How do you measure the success of medical-legal interventions in the lives of people with a complex interplay of health and legal issues?
Our Health-Justice Partnership (HJP) with Bendigo Community Health Services (BCHS) commenced in January 2014. Since then, this initiative has seen our HJP Lawyer Nickie King provide 86 legal advices and take on 74 cases at BCHS’s Kangaroo Flat centre. But numbers don’t tell the whole story. Sometimes you need to talk with people.
At the beginning of this year we engaged Dr Liz Curran (Australian National University) and Dr Robert Southgate (one of our solicitors) to lead the evaluation of this service. Their findings reinforced the value of the service and found it had become an integral and important part of BCHS’ practice.
The evaluation of the service was measured against key outcomes. The partnership needed to demonstrate that it improved the health and well-being of vulnerable and disadvantaged people through integrated legal and medical service delivery. And the partnership had to deliver direct legal services, legal education and policy work.
The research aimed to measure the Health-Justice Partnership’s impact on clients’ social determinants of health. We surveyed clients, BCHS staff and Loddon Campaspe CLC staff. The survey aimed to establish whether the partnership had led to an increase in capacity, collaboration, empowerment, advocacy and engagement, and whether it helped to prioritise the voice of the client. The preliminary data indicates a number of emerging trends.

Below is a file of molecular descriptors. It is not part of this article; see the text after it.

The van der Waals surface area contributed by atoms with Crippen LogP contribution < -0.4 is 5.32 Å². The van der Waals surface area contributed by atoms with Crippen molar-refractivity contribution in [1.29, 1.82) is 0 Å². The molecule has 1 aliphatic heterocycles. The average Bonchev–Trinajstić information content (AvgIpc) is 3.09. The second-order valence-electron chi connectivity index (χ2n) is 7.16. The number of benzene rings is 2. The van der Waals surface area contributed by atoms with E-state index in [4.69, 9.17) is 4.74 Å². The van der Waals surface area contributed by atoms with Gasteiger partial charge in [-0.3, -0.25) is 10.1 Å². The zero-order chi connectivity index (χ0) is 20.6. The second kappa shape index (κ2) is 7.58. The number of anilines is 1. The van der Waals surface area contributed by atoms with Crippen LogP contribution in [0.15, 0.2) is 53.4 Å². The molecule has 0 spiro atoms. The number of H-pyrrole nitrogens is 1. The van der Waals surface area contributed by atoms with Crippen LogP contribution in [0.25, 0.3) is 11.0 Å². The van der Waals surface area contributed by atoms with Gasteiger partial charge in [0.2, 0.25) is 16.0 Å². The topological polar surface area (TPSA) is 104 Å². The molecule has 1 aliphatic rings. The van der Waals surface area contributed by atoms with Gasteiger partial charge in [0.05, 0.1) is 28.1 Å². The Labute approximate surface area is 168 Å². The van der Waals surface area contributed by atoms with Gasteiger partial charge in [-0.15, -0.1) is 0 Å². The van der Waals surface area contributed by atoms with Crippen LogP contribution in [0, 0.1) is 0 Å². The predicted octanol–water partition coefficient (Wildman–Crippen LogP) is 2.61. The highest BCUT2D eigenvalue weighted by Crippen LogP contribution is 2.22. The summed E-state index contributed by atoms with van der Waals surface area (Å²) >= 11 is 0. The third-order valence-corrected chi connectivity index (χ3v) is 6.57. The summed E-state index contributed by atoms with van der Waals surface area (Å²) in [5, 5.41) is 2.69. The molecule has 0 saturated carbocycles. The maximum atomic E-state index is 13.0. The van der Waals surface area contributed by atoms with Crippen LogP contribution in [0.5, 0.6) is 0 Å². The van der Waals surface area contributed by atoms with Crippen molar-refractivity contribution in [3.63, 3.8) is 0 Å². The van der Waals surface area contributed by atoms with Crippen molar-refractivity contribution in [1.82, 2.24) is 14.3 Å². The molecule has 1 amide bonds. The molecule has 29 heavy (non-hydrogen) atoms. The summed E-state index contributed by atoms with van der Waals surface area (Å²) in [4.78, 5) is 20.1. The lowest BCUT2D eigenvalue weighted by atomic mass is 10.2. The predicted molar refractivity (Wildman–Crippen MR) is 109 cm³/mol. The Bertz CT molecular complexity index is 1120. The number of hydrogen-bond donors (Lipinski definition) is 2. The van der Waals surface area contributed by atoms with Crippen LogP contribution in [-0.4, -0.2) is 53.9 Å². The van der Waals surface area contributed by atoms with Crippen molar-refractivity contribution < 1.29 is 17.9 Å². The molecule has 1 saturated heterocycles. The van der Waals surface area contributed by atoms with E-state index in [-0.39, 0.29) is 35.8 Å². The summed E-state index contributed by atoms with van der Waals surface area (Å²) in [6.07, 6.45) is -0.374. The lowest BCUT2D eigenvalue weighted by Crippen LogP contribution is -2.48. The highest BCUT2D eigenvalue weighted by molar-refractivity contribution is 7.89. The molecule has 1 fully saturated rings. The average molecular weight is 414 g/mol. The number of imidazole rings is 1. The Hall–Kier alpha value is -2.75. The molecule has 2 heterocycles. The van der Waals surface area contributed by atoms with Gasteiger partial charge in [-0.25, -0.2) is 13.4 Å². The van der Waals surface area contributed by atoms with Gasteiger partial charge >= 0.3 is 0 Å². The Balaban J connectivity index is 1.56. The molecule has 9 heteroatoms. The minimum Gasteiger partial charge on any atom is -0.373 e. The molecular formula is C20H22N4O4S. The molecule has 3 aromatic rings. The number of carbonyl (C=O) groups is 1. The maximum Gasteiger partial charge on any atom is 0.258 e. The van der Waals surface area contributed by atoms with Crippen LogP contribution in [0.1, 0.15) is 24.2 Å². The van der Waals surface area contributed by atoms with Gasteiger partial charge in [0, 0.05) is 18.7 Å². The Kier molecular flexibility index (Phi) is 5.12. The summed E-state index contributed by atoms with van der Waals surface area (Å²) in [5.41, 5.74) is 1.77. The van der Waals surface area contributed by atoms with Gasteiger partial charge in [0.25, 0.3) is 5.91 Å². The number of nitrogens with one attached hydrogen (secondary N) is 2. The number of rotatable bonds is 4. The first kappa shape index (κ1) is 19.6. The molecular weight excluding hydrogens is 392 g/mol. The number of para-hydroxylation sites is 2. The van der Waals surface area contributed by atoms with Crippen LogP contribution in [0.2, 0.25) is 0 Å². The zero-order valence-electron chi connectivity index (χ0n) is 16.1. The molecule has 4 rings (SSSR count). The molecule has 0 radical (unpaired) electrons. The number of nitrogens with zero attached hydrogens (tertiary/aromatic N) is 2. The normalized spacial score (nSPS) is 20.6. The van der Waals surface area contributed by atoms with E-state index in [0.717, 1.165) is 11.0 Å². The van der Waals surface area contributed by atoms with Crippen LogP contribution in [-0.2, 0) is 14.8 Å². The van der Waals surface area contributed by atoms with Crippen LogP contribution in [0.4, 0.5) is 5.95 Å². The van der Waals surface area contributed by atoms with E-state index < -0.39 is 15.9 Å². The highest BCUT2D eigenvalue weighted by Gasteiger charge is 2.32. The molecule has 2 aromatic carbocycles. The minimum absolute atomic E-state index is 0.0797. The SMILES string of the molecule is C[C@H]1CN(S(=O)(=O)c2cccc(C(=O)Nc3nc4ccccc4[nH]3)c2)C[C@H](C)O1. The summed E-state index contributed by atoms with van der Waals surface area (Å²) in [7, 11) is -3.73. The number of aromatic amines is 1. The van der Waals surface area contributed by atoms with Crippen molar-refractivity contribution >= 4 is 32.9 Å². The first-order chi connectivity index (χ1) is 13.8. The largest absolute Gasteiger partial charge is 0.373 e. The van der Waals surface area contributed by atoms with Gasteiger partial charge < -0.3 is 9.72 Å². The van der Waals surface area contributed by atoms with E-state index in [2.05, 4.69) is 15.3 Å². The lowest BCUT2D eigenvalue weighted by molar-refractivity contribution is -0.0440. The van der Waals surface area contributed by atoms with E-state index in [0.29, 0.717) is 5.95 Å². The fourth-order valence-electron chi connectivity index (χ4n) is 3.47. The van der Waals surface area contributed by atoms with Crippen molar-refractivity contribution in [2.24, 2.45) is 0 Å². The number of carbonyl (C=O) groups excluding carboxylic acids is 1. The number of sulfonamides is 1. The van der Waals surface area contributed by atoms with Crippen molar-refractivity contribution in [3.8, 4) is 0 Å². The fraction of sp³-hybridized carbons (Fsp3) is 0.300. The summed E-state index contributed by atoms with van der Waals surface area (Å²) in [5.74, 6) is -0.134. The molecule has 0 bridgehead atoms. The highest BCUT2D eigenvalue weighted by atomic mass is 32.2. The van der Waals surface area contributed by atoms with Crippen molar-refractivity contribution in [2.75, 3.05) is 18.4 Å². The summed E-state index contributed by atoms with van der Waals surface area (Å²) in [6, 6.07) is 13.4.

The data indicates that an on-site and available lawyer is critical to the partnership’s success. The HJP lawyer and BCHS staff need to be available to support clients in a crisis. Secondary consultations between health staff and the HJP lawyer are critical to the partnership’s success and there is a need for continued legal training of professionals and the community, particularly in the areas of child protection, infringements and family law.
The research found that clients are getting better help and their lives are being positively impacted. Since the program commenced none of the clients has experienced a drug abuse relapse, and the clients reported lower stress levels.
The majority of clients referred to the service present with family law and child protection issues. The majority of clients are women. Many are sole parents and 50% of casework clients identified as having a disability. 8% of casework clients identified as Indigenous, compared to only 2% of Loddon Campaspe CLC’s generalist service. 94% of case work clients list their only income as a Centrelink pension.
But the HJP is not a one-dimensional enterprise. As well as providing direct legal service delivery, the partnership aimed to:
- Increase the capacity of local health service providers to address social determinants of health
- Develop and strengthen partnerships and networks within and between the legal and medical sectors
- Embed the concepts of social determinants of health and possible legal remedies within training and education structures, and